This year it will be especially poignant (for me, at least) as in July I’m moving to a new office a few blocks from my present digs. I have to clear out as much as I can before the move, and that makes for sober reflection of the huge collection of beverages I’ve amassed over the course of 21 years in the industry.
Why do I like to keep them around? They remind me of what constitutes a winner, and the fine line between success and failure. We industry pundits like to think that we know all, but that is not really the case. So, as I dust off my shelves, I’ll talk about some of the things that I find on this trip down memory lane.
Sometimes, you know a flop from the start. One of the earliest drinks that I knew was destined for the scrap heap was Virgin Cola and that whole line of soft drinks. They made no sense, had no real discerning taste, and the packaging was uninspiring. At kickoff, they parked a tank in Times Square – a fine metaphor for where the brand was headed.
The Trek line from Leading Brands was a little different – I thought it had a chance. It had good taste, nice functionality, and those carabiners. Little did I realize that young consumers would only want the carabiners: they stripped them from the bottles, leaving the drinks to gather dust on the shelves. More support in the marketplace might have lent it more security.
I could go chapter and verse about the dozens and dozens of energy drinks that were DOA due to their names, which didn’t exactly indicate unique value or selling positions: You need a reason for being, not a name like Pissed Off, Cocaine, Mercury,Radioactive, Spider, or Talon.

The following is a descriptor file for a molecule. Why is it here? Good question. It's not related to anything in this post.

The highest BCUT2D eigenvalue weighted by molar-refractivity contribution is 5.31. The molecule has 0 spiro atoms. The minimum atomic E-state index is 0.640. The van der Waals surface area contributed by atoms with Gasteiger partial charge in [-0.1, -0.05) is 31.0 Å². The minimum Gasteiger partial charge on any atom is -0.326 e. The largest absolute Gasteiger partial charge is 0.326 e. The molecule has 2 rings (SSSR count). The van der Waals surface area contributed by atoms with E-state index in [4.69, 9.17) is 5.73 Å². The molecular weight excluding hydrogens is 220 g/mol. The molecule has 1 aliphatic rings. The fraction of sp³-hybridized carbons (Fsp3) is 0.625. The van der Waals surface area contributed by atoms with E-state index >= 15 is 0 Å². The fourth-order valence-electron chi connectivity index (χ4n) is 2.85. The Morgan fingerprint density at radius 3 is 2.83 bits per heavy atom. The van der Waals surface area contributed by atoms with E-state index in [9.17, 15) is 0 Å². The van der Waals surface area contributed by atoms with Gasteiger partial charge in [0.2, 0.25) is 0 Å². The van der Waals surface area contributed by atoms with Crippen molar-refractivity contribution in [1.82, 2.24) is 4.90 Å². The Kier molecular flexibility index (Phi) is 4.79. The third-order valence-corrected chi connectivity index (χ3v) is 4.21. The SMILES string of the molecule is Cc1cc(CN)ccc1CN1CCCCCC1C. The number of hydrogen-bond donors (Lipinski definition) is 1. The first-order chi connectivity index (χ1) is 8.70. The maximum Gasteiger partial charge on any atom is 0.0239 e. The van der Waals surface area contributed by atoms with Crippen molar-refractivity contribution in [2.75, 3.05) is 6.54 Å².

Hansen’s had some well-intentioned brands, working with many Native American tribes – but they were shot down by a bunch of do-gooders who felt the tribes were being exploited. I say it was just the opposite, an opportunity to create revenue and pride inside great packaging.
There were brands with the wrong packaging and names. Cricket Cola tasted great but made no sense, and the Hanks’ Infusions and Revolution 3D Multi Dimensional beverages in slim cans were destined to fail due to their incongruity. And what did “Multi Dimensional” mean anyway?
There was no defense for Defense, Purple made distributors and investors blue, and the only pop to Water Pop was the candy sucker on top.
On the other side, I commend Sparkling Ice, Starbucks, and Big Red for sticking to their guns and persevering. I hope that Jones makes it back because I’ve always loved their creativity, packaging and marketing savvy, and their holiday packs line my walls, as do the Evian limited edition collectable bottles.
I could go on and on, but it’s easier to invite all of you, when you’re in New York, to give me a call, to drop by the new place, so I can really show off the brands I’ve come to love and hate, minus the dust.